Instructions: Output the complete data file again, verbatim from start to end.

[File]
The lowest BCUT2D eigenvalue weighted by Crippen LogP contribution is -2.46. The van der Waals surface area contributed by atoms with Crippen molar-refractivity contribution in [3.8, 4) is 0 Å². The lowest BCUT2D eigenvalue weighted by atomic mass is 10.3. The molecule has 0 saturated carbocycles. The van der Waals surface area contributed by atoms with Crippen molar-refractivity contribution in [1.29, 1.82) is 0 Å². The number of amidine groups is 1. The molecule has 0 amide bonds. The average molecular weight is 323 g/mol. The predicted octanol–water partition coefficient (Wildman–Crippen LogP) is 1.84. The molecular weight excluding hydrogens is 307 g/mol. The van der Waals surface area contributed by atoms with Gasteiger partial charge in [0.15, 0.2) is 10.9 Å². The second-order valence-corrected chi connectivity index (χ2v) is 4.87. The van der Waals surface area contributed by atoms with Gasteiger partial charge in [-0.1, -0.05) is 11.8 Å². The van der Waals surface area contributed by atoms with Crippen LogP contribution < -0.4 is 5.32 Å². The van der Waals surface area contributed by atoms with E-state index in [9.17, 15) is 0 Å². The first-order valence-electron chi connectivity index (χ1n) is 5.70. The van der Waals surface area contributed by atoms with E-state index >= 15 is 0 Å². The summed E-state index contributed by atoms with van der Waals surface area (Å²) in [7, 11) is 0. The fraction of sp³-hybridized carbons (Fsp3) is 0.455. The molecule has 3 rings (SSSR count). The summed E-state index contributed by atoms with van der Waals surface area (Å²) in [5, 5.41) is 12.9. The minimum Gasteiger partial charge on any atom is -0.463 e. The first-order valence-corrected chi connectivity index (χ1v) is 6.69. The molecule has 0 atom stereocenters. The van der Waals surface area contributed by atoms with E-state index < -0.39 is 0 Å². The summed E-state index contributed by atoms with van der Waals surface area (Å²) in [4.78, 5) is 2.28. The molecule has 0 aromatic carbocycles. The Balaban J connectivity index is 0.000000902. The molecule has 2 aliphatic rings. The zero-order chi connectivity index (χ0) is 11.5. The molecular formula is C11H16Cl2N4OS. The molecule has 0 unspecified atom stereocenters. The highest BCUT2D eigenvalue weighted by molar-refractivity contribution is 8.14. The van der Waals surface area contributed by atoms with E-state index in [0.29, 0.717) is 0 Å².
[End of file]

The lowest BCUT2D eigenvalue weighted by Crippen LogP contribution is -2.46. The van der Waals surface area contributed by atoms with Crippen molar-refractivity contribution in [3.8, 4) is 0 Å². The lowest BCUT2D eigenvalue weighted by atomic mass is 10.3. The molecule has 0 saturated carbocycles. The van der Waals surface area contributed by atoms with Crippen molar-refractivity contribution in [1.29, 1.82) is 0 Å². The number of amidine groups is 1. The molecule has 0 amide bonds. The average molecular weight is 323 g/mol. The predicted octanol–water partition coefficient (Wildman–Crippen LogP) is 1.84. The molecular weight excluding hydrogens is 307 g/mol. The van der Waals surface area contributed by atoms with Gasteiger partial charge in [0.15, 0.2) is 10.9 Å². The second-order valence-corrected chi connectivity index (χ2v) is 4.87. The van der Waals surface area contributed by atoms with Gasteiger partial charge in [-0.1, -0.05) is 11.8 Å². The van der Waals surface area contributed by atoms with Crippen LogP contribution < -0.4 is 5.32 Å². The van der Waals surface area contributed by atoms with E-state index in [9.17, 15) is 0 Å². The first-order valence-electron chi connectivity index (χ1n) is 5.70. The van der Waals surface area contributed by atoms with E-state index >= 15 is 0 Å². The summed E-state index contributed by atoms with van der Waals surface area (Å²) in [7, 11) is 0. The fraction of sp³-hybridized carbons (Fsp3) is 0.455. The molecule has 3 rings (SSSR count). The summed E-state index contributed by atoms with van der Waals surface area (Å²) in [5, 5.41) is 12.9. The minimum Gasteiger partial charge on any atom is -0.463 e. The first-order valence-corrected chi connectivity index (χ1v) is 6.69. The molecule has 0 atom stereocenters. The van der Waals surface area contributed by atoms with E-state index < -0.39 is 0 Å². The summed E-state index contributed by atoms with van der Waals surface area (Å²) in [4.78, 5) is 2.28. The molecule has 0 aromatic carbocycles. The Balaban J connectivity index is 0.000000902. The molecule has 2 aliphatic rings. The zero-order chi connectivity index (χ0) is 11.5. The molecular formula is C11H16Cl2N4OS. The molecule has 0 unspecified atom stereocenters. The highest BCUT2D eigenvalue weighted by molar-refractivity contribution is 8.14. The van der Waals surface area contributed by atoms with E-state index in [0.29, 0.717) is 0 Å².